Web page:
WASHINGTON, Feb. 24 /PRNewswire/ -- More than nine million people, or 34 percent of all Medicare Part D enrollees, currently receive their prescription drug benefit through Medicare Advantage plans with prescription drug coverage (MA-PD plans), says new analysis by Avalere Health.
Using just released data from the Center for Medicare and Medicaid Services and its own proprietary DataFrame(R) database, Avalere researchers analyzed 2009 Medicare Part D open enrollment data to assess shifts in marketplace trends. Enrollment in all types of MA-PD plans grew for 2009, picking up about 730,000 people relative to mid-2008 levels, while total enrollment in standalone prescription drug plans, or PDPs, increased by about 140,000 individuals over the same period.
"MA plans have increased in popularity for 2009, undoubtedly as seniors sought low upfront premiums and great predictability in out of pocket spending," said Bonnie Washington, a vice president at Avalere Health. "By signing up for managed care, many beneficiaries were willing to forgo physician choice for lower cost - a sign that the economy played a stronger role in plan selection this year."
CVS/Caremark and Coventry Healthcare were among the biggest gainers of beneficiaries in the PDP market. In the case of Coventry, two developments significantly increased its enrollment. First, its low premium, enhanced benefit option - AdvantraRx Value - held premiums low while many competitors raised their premiums. Second, Coventry expanded its reach into the low-income subsidy (LIS) market by offering $0 premiums to LIS beneficiaries through its First Health PDPs in 46 states, 15 more states than last year. As a result, the company picked up more than 600,000 people in its 2009 PDPs compared to mid-2008 levels. CVS/Caremark also benefited from auto-enrollment of low-income beneficiaries for 2009 and completion of its acquisition of Long's Drug Stores near the end of 2008.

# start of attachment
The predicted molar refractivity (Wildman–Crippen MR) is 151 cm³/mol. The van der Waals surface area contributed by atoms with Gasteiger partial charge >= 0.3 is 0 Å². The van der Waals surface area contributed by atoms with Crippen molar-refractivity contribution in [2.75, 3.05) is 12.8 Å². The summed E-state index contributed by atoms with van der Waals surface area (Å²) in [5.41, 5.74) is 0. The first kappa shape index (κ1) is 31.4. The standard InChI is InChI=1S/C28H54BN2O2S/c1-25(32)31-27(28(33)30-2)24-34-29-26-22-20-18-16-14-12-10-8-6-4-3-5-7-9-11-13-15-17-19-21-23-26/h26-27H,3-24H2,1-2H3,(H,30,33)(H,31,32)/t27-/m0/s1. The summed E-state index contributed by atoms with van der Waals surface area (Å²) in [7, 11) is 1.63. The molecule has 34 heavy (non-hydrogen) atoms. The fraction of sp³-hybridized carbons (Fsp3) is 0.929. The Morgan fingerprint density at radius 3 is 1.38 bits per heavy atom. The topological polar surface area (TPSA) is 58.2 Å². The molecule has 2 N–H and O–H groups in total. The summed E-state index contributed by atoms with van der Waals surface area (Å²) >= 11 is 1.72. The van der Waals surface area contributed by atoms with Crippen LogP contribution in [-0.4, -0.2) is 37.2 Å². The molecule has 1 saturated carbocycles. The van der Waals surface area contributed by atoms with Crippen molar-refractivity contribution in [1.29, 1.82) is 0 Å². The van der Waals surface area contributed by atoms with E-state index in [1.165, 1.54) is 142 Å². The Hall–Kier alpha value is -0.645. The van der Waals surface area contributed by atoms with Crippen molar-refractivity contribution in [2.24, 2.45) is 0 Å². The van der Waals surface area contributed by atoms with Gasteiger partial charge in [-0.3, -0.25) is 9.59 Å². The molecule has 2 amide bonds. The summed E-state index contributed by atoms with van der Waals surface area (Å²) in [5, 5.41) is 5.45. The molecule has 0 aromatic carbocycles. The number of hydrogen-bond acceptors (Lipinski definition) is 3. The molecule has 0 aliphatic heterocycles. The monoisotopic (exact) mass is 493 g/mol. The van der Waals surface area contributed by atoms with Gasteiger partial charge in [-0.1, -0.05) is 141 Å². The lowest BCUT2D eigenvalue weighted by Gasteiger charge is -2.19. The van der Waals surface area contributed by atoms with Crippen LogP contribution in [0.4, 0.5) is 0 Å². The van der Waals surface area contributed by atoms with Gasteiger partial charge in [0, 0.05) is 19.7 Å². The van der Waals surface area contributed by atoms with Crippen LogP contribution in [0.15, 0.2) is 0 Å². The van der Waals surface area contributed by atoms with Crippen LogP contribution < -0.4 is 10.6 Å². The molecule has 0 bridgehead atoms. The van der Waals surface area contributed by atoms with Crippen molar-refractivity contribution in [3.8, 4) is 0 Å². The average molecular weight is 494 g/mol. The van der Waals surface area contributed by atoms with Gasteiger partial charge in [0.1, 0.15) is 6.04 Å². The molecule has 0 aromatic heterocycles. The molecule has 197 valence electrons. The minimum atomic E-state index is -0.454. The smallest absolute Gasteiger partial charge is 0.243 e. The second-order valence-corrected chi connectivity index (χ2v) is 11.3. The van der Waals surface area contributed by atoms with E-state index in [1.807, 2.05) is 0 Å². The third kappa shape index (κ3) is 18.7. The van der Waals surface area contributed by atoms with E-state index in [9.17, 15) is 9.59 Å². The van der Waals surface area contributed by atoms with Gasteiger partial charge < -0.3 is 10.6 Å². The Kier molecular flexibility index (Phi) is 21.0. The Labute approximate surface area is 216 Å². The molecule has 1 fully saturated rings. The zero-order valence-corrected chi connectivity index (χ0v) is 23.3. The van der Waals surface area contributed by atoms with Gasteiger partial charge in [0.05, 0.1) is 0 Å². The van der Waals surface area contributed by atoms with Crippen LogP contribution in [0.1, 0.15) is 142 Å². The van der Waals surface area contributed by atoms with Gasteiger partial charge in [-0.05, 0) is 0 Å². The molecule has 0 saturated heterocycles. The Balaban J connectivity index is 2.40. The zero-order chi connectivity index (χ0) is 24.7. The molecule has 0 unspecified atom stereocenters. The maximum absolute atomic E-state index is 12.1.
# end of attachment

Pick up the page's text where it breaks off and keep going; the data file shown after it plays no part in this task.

United Healthcare solidified its market leader status by claiming the number one and two most popular PDPs, partly through its ability to serve automatically assigned LIS beneficiaries in more states for 2009. Humana, who raised its PDP premiums by 60 and 63 percent, lost 31 percent of its PDP enrollment relative to mid-2008 levels.
"Economic forces are reshaping Medicare," said Washington. "Many beneficiaries appeared to vote with their feet by moving to drug plans with cheaper premiums, as there was a strong correlation between premiums and plan selection. The government was also protected by automatic switching of many low-income beneficiaries to the less expensive plans. Medicare beneficiaries are typically on a fixed income and will likely be looking for these kinds of savings going forward as well."
Avalere Health uses its DataFrame database to track trends in the Medicare Part D marketplace. Launched in 2006 in concert with the first year of the drug benefit program, DataFrame can be used to analyze plans, product placement, cost-sharing, benefit structure and other items that can impact beneficiary experience and commercial business performance.
|SOURCE Avalere Health|
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